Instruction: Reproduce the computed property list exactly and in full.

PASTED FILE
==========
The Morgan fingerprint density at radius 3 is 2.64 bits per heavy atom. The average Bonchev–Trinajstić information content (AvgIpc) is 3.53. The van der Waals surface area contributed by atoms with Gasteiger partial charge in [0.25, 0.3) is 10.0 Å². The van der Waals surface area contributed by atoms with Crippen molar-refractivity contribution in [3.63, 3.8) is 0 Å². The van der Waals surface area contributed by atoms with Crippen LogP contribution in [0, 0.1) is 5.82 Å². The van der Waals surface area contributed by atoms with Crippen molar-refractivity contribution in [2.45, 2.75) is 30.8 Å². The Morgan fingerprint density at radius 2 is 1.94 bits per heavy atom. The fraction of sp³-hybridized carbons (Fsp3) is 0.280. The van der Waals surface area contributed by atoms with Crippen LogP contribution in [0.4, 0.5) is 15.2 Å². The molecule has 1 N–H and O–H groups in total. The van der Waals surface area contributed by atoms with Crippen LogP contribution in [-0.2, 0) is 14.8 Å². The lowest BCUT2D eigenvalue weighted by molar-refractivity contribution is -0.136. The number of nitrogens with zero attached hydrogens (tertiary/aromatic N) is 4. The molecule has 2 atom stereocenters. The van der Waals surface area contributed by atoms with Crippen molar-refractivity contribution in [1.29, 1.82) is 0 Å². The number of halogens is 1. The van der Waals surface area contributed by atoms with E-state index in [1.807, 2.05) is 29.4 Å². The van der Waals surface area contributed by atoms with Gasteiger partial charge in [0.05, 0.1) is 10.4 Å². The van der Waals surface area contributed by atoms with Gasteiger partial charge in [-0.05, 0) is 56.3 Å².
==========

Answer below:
The Morgan fingerprint density at radius 3 is 2.64 bits per heavy atom. The average Bonchev–Trinajstić information content (AvgIpc) is 3.53. The van der Waals surface area contributed by atoms with Gasteiger partial charge in [0.25, 0.3) is 10.0 Å². The van der Waals surface area contributed by atoms with Crippen molar-refractivity contribution in [3.63, 3.8) is 0 Å². The van der Waals surface area contributed by atoms with Crippen LogP contribution in [0, 0.1) is 5.82 Å². The van der Waals surface area contributed by atoms with Crippen molar-refractivity contribution in [2.45, 2.75) is 30.8 Å². The Morgan fingerprint density at radius 2 is 1.94 bits per heavy atom. The fraction of sp³-hybridized carbons (Fsp3) is 0.280. The van der Waals surface area contributed by atoms with Crippen LogP contribution in [0.4, 0.5) is 15.2 Å². The molecule has 1 N–H and O–H groups in total. The van der Waals surface area contributed by atoms with Crippen LogP contribution in [-0.2, 0) is 14.8 Å². The lowest BCUT2D eigenvalue weighted by molar-refractivity contribution is -0.136. The number of nitrogens with zero attached hydrogens (tertiary/aromatic N) is 4. The molecule has 2 atom stereocenters. The van der Waals surface area contributed by atoms with Crippen molar-refractivity contribution in [1.29, 1.82) is 0 Å². The number of halogens is 1. The van der Waals surface area contributed by atoms with E-state index in [1.807, 2.05) is 29.4 Å². The van der Waals surface area contributed by atoms with Gasteiger partial charge in [0.05, 0.1) is 10.4 Å². The van der Waals surface area contributed by atoms with Gasteiger partial charge in [-0.05, 0) is 56.3 Å².